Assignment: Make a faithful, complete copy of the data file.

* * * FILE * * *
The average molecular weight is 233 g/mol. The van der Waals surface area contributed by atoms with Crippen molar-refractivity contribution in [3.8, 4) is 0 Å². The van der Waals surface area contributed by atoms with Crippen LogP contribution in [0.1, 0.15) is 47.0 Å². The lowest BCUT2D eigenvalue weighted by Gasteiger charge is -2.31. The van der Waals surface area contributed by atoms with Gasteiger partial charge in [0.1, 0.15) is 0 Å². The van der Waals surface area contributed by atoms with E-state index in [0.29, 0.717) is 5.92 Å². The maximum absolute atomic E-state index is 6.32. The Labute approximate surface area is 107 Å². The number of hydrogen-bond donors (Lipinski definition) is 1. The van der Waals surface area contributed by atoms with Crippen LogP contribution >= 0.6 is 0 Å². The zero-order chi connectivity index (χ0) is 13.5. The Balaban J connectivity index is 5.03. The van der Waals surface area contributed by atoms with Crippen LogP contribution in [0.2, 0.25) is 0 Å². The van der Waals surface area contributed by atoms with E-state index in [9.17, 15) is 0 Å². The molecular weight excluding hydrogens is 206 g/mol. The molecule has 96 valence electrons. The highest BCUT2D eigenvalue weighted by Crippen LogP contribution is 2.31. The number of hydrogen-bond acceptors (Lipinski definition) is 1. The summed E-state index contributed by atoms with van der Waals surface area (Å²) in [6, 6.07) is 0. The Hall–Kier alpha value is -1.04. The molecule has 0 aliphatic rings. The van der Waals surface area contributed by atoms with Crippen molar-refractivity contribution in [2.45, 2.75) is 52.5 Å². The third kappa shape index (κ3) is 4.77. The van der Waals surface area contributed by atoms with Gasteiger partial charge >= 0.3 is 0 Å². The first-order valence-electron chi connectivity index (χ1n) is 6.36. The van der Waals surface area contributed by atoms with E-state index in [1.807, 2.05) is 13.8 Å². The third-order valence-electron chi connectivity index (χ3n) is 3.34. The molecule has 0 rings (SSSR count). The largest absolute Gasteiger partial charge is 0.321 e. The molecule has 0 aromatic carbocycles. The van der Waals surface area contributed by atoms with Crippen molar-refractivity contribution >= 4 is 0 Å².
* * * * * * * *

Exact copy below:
The average molecular weight is 233 g/mol. The van der Waals surface area contributed by atoms with Crippen molar-refractivity contribution in [3.8, 4) is 0 Å². The van der Waals surface area contributed by atoms with Crippen LogP contribution in [0.1, 0.15) is 47.0 Å². The lowest BCUT2D eigenvalue weighted by Gasteiger charge is -2.31. The van der Waals surface area contributed by atoms with Gasteiger partial charge in [0.1, 0.15) is 0 Å². The van der Waals surface area contributed by atoms with E-state index in [0.29, 0.717) is 5.92 Å². The maximum absolute atomic E-state index is 6.32. The Labute approximate surface area is 107 Å². The number of hydrogen-bond donors (Lipinski definition) is 1. The van der Waals surface area contributed by atoms with Crippen LogP contribution >= 0.6 is 0 Å². The zero-order chi connectivity index (χ0) is 13.5. The Balaban J connectivity index is 5.03. The van der Waals surface area contributed by atoms with Crippen LogP contribution in [0.2, 0.25) is 0 Å². The van der Waals surface area contributed by atoms with E-state index in [9.17, 15) is 0 Å². The molecular weight excluding hydrogens is 206 g/mol. The molecule has 96 valence electrons. The highest BCUT2D eigenvalue weighted by Crippen LogP contribution is 2.31. The number of hydrogen-bond acceptors (Lipinski definition) is 1. The summed E-state index contributed by atoms with van der Waals surface area (Å²) in [6, 6.07) is 0. The Hall–Kier alpha value is -1.04. The molecule has 0 aliphatic rings. The van der Waals surface area contributed by atoms with Crippen molar-refractivity contribution in [2.45, 2.75) is 52.5 Å². The third kappa shape index (κ3) is 4.77. The van der Waals surface area contributed by atoms with Gasteiger partial charge >= 0.3 is 0 Å². The first-order valence-electron chi connectivity index (χ1n) is 6.36. The van der Waals surface area contributed by atoms with E-state index in [1.807, 2.05) is 13.8 Å². The third-order valence-electron chi connectivity index (χ3n) is 3.34. The molecule has 0 rings (SSSR count). The largest absolute Gasteiger partial charge is 0.321 e. The molecule has 0 aromatic carbocycles. The van der Waals surface area contributed by atoms with Crippen molar-refractivity contribution >= 4 is 0 Å².